Ten-year-old Robert Turner from Bury, Lancashire, is doing well at his primary school. He loves art, football, music and games and is looking forward to taking up his place at Tottington High School next year.
Robert is also blind. His eyesight began to fail in his second year at school and, when he was seven, he was diagnosed as suffering from retinitis pigmentosa.
Pam and Gary, his parents, found the consultant's explanations difficult to absorb. "We were traumatised," says Pam. "The only word that seemed to sink in was `degenerative' - it just kept echoing in my head. "
If parents can be described as a "resource", then Pam and Gary Turner are the best that Robert could have. "We didn't shed a tear," says Pam, "we just got on with it."
They carried on with the holiday they had planned. Off they went to France with Robert, Claire (now seven) and a Perkins Brailler in the boot of the car. By the time they returned home, Robert had mastered the Braille alphabet.
The Turners consider they have been very fortunate. They have excellent support and work with their local Visual Impairment Service. Robert is assigned a fully-qualified teacher for the visually impaired, as well as a special support assistant.
Robert's story is an example of the implementation of the code of practice on special educational needs that came out of the 1993 Education Act which says that, where possible, children should be educated alongside their peers in mainstream schools.
But it didn't happen easily or automatically. Pam worries that children with less assertive parents or a less supportive school and local authority may never gain access to all the available resources.
"We didn't really know what we had to ask for," she explains. "We had to fight to get a statement."
When the statement arrived, Pam refused to accept it as she did not feel it met all Robert's requirements. With the help of the Royal National Institute for the Blind's Advocacy Service, she rewrote it and went to see the local authority's head of support services.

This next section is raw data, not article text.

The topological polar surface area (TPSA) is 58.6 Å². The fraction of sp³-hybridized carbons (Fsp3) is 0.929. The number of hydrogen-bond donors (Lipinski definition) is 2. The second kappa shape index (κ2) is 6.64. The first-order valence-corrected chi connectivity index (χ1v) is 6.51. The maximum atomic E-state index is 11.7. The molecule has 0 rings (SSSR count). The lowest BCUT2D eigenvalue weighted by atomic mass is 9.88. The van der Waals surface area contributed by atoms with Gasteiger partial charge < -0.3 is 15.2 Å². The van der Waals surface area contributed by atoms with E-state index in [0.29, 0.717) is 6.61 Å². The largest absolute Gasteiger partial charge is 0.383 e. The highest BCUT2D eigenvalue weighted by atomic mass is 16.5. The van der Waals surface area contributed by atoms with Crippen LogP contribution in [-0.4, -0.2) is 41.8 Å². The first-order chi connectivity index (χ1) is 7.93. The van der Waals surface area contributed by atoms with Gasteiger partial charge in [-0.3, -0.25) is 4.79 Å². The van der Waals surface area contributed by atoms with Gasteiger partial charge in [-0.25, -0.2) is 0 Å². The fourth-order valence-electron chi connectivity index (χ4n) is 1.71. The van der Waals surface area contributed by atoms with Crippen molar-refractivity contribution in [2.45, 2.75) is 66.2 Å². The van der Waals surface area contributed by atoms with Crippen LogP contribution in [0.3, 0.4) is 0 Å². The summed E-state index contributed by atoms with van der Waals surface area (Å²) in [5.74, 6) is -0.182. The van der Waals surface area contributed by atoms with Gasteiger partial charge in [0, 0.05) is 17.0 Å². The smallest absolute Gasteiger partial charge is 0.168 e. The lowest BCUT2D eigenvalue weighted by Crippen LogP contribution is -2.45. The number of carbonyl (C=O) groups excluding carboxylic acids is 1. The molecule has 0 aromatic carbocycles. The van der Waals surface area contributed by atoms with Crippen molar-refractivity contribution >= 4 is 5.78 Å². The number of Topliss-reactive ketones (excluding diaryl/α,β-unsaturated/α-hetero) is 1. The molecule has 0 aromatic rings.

The Turners, with the support staff, have made themselves aware of every scheme and resource available to increase Robert's independence. "The support is there but you have to look for it," says Pam.
Despite huge technological advances, the Perkins Brailler, a Braille typewriter, is the most essential resource. Robert's Perkins has a special attachment that prints out in Braille and in print, so his teacher can mark his work.
Essentials for school include a talking calculator (he also has a talking watch), tactile rulers and protractors, a cubarithm, on which weighted and Braille-embossed cubes can help with maths; a hot-spot fuser which prints out raised diagrams and, for art work, a set of scented marker pens.
He can tell the colour by the smell: black, for instance, smells of liquorice. One new product on the Turners' shopping list is a globe with all the main features identified by tactile markings.
But his lifeline resource is books. An avid reader, Robert explains that,although he listens to audio cassettes (talking books), he prefers to read for himself. "The tapes are, you know, contracted, " he explains. "And I want to know the whole story."
The National Library for the Blind, with thousands of children's titles, supplies him with books for school projects and leisure reading. "It's as easy as going into any library," says Pam. "You phone them up and the books usually arrive in the post the next day."
Gary adds wryly: "The trouble is we can't stop him reading in bed by turning the light off. We often find him fast asleep with his fingers still on the page."
The library's two-way books, Braille and print side-by-side on the page, mean that Robert can actually check his sister Claire's reading skills.
Braille-adapted games such as Scrabble, Cluedo and Monopoly and raised squares on the chessboard are well used by the Turners and Robert's friends. Gary has perfected a system of drilling small holes into games' counters to give Robert the "feel".
Robert can even play football. He and his pals use a bright white ball. They shout its location to him and he can pick up the image with his slight residual vision.
In her search for stimulating resources, Pam telephoned all the theatres in the area and, eventually found that the Octagon Theatre in nearby Bolton held one "audio-described" performance each run. Blind members of the audience are given headsets and listen to a description of the scenes.
Innovatively, the Octagon also has a Touch Tour on which visitors are escorted on stage to feel the set and costumes. They can also borrow audio tapes which give background details of the production. Forty blind people turned up for the recent Touch Tour of Victoria Wood's play, Talent.
Like many of the country's 8,000 visually-impaired children in mainstream schools, Robert is the only blind pupil at his. But, with his help, 12 of his fellow pupils have formed a club and can now read Braille. He also recently gave a presentation of his resources to another primary school.
Pam and Gary do everything they can to raise general awareness. "Maybe one or two out of those children will grow up and be in a position to adapt their business environment for blind people. We have become so aware of things like overhanging branches, or cars parked on the pavement, especially now that Robert walks to school on his own."
For that journey, he uses the simplest resource of all - a white cane, together with a certain protocol. The other day, an elderly lady asked if she could help him cross the road. He says: "I knew I had to let her and say `thank you', but really I could have taken her across the road."